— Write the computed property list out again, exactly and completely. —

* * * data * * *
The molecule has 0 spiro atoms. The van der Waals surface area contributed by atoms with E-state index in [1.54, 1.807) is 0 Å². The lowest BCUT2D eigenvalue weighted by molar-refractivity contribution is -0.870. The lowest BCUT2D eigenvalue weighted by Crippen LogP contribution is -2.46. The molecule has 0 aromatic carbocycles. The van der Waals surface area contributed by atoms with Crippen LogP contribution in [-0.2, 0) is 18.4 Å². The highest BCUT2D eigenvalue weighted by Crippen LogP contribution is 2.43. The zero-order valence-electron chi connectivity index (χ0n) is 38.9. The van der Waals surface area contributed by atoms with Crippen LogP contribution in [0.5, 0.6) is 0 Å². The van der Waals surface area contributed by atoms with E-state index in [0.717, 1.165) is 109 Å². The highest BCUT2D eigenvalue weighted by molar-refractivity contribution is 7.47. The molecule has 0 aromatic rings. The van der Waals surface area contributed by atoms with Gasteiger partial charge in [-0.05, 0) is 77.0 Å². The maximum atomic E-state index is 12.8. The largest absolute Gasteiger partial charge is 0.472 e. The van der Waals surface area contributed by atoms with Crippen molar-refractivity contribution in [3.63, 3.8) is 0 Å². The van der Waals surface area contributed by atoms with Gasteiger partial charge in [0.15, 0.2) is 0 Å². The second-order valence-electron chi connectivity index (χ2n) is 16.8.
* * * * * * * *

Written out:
The molecule has 0 spiro atoms. The van der Waals surface area contributed by atoms with E-state index in [1.54, 1.807) is 0 Å². The lowest BCUT2D eigenvalue weighted by molar-refractivity contribution is -0.870. The lowest BCUT2D eigenvalue weighted by Crippen LogP contribution is -2.46. The molecule has 0 aromatic carbocycles. The van der Waals surface area contributed by atoms with Crippen LogP contribution in [-0.2, 0) is 18.4 Å². The highest BCUT2D eigenvalue weighted by Crippen LogP contribution is 2.43. The zero-order valence-electron chi connectivity index (χ0n) is 38.9. The van der Waals surface area contributed by atoms with Crippen LogP contribution in [0.5, 0.6) is 0 Å². The van der Waals surface area contributed by atoms with E-state index in [0.717, 1.165) is 109 Å². The highest BCUT2D eigenvalue weighted by molar-refractivity contribution is 7.47. The molecule has 0 aromatic rings. The van der Waals surface area contributed by atoms with Gasteiger partial charge in [-0.05, 0) is 77.0 Å². The maximum atomic E-state index is 12.8. The largest absolute Gasteiger partial charge is 0.472 e. The van der Waals surface area contributed by atoms with Crippen molar-refractivity contribution in [3.63, 3.8) is 0 Å². The van der Waals surface area contributed by atoms with Gasteiger partial charge in [0.15, 0.2) is 0 Å². The second-order valence-electron chi connectivity index (χ2n) is 16.8.